Vedanta chairperson outlines KCM long term growth plan

18th May 2018

Vedanta chairperson outlines KCM long term growth plan

COPPER PRODUCTION Konkola Copper Mines is one of Africa’s largest integrated copper producers and has mining operations in Chingola, Chililabombe, Kitwe and Nampundwe, in Zambia

Employees of natural resources company Vedanta Resources subsidiary copper mining and smelting company Konkola Copper Mines (KCM) should feel secure and understand that the company cares for them as it rolls out its ‘Path to Growth’ to boost copper production, states Vedanta Resources chairperson Anil Agarwal.

KCM is one of Africa’s largest integrated copper producers and has mining operations in Chingola, Chililabombe, Kitwe and Nampundwe, in Zambia.

The global diversified minerals and resources giant would explore ways to introduce a stock option plan to empower employees once KCM hits the right production levels, Agarwal said at a Town Hall meeting in Chingola, in Zambia, last month.

“I have said that our people should not spend their salaries on buying a house. I am looking at a stock option if we do things right, make our production good, keep our environment good and our governance good. Our community social investment will be better than others.”

He told employees that he had assured government about Vedanta’s commitment to continue mining in Zambia for the next 50 years, and reiterated the assurance to employees too.

He further commented that KCM had the potential to be “the best company in terms of copper production in Zambia”, adding that KCM is a large asset with significant potential.

“I have spoken with management to come up with projects where each employee can participate fully and contribute positively to the company’s record of achievement,” he noted.

He stated that Vedanta was continually looking for opportunities to contribute positively to growth and transformation of the Copperbelt and would continue to develop young talent and invest in communities through KCM’s expansive corporate social responsibility programmes anchored in education, health, poverty alleviation programmes and sport.

Agarwal, speaking on the sidelines of the Zambia-India Business Forum last month, said Vedanta was fully committed to supporting KCM’s plans to increase production to 400 000 t/y in the next few years; this growth will be driven by the injection of $700- million in funding into KCM, following Vedanta’s previous injection of $300-million.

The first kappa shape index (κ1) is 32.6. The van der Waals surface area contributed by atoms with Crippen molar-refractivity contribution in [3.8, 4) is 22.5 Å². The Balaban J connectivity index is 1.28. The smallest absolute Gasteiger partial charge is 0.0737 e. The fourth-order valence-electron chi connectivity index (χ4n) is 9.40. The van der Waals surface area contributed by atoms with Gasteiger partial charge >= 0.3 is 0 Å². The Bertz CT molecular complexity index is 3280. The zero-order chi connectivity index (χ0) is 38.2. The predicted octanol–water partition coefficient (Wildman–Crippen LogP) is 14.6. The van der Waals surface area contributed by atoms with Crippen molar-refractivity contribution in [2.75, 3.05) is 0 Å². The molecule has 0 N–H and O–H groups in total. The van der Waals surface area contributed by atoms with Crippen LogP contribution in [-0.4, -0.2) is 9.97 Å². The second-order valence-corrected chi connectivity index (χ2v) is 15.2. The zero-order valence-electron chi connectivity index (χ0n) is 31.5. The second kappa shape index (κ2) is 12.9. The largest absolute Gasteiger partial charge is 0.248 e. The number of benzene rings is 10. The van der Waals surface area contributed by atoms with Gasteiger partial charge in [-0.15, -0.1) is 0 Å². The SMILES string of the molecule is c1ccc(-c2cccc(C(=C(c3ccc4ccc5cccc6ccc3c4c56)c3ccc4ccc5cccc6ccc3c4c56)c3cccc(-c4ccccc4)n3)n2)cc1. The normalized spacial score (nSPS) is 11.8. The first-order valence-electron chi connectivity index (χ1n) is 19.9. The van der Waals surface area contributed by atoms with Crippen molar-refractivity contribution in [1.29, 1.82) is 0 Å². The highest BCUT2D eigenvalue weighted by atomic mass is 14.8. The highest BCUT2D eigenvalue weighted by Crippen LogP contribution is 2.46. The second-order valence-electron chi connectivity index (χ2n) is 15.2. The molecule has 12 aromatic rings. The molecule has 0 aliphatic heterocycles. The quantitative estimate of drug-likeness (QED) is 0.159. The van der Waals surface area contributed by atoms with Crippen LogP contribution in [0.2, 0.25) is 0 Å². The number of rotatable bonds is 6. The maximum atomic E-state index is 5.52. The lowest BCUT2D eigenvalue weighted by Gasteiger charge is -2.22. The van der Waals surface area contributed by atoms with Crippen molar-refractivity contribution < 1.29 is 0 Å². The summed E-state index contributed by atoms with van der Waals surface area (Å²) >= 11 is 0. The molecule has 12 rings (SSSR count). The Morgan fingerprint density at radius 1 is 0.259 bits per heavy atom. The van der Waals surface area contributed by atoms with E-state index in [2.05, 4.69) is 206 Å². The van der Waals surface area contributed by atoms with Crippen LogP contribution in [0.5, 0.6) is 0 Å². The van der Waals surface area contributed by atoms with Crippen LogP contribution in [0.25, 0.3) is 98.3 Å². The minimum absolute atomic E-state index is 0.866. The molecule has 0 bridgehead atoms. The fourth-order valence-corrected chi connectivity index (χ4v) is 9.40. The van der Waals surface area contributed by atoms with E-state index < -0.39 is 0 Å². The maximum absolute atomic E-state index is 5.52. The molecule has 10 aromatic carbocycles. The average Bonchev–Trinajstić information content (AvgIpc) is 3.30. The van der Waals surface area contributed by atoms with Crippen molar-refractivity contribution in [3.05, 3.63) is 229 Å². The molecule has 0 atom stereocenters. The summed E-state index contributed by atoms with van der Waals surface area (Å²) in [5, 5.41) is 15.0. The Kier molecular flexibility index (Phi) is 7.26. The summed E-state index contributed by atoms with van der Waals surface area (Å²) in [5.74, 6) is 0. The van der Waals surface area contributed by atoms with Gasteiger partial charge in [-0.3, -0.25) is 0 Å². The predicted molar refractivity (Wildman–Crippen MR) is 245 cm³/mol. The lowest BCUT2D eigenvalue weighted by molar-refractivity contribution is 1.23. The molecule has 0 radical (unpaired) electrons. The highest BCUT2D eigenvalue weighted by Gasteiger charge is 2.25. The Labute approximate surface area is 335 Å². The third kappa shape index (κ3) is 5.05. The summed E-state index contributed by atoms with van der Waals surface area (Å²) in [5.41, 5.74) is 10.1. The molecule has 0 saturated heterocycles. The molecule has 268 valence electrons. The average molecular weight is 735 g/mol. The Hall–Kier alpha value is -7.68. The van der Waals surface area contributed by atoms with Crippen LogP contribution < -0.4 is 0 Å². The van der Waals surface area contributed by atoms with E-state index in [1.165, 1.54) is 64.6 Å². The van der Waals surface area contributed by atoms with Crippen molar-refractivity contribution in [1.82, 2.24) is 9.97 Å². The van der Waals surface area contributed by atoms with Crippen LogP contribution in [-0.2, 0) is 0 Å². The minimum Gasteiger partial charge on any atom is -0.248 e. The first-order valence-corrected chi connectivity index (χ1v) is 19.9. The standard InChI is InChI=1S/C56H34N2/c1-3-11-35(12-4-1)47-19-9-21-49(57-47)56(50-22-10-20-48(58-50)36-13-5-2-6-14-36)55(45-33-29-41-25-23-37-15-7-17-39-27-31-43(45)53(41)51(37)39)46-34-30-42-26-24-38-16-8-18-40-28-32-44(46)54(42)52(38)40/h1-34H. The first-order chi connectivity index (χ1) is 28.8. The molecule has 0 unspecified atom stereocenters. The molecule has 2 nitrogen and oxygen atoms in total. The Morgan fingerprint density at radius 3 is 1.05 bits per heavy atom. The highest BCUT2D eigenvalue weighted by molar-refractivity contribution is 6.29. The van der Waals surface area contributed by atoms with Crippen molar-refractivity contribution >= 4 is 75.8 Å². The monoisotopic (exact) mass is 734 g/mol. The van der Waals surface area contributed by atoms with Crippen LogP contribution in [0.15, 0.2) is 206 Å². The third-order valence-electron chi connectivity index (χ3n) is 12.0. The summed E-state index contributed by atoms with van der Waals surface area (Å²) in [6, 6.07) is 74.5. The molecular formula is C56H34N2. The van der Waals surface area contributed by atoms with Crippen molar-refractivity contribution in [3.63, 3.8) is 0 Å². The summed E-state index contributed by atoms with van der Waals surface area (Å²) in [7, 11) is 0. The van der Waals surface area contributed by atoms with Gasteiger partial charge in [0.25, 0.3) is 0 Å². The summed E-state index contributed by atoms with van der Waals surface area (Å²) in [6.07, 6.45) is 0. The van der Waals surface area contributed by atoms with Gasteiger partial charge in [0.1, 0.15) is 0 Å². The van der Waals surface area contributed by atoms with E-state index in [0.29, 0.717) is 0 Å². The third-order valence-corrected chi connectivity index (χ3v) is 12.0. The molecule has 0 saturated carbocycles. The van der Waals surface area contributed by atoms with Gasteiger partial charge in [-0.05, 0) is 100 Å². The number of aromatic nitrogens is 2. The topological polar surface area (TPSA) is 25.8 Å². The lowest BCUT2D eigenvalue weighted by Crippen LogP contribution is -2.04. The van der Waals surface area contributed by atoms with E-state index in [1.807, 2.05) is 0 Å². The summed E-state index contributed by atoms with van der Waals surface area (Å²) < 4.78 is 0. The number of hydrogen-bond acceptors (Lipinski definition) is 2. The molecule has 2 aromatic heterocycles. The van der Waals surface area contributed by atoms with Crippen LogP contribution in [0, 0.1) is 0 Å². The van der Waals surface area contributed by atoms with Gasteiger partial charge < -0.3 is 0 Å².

He said KCM will construct a new cobalt refinery, a coal-fired power plant and a training school for upskilling local talent.

“I was eager to come to Zambia almost 15 years ago at a time when KCM was facing a lot of challenges. We have now created a strong position for KCM after investing over $3-billion. Last year, I pledged to invest an extra $1-billion. We are targeting strong growth for KCM in the years ahead,” he commented.

Additionally, he enthused that Zambia remains one of Africa’s preferred investment destinations and that further improvements to the investment climate, stability in the tax regime and affordable power would attract more foreign direct investment (FDI) to the country. Zambia has an excellent pool of talent, which Vedanta and KCM will continue to nurture, he added.

“Our desire is to have a win-win situation. The government must be happy, the Zambian public must be happy and our communities must flourish. We will maintain a continued focus on safety and the environment to realise this. We need to be patient, and we would ask our labour unions to be patient too. We plan to redeploy all the money we make to ensure the growth of KCM,” he said.

Agarwal, who spoke on a range of mining issues, touted South Africa as another attractive destination for FDI, in view of President Cyril Ramaphosa’s business friendly disposition, and he pointed to diversified miner Anglo American’s commitment to remain in South Africa as a positive turnaround.

“Anglo is very much a part of South Africa and they should be proud to remain in South Africa. I am happy that they have changed their mind about selling all their assets in South Africa. All this, I am sure, is because investor confidence has picked up in the wake of President Ramaphosa’s election,” he said.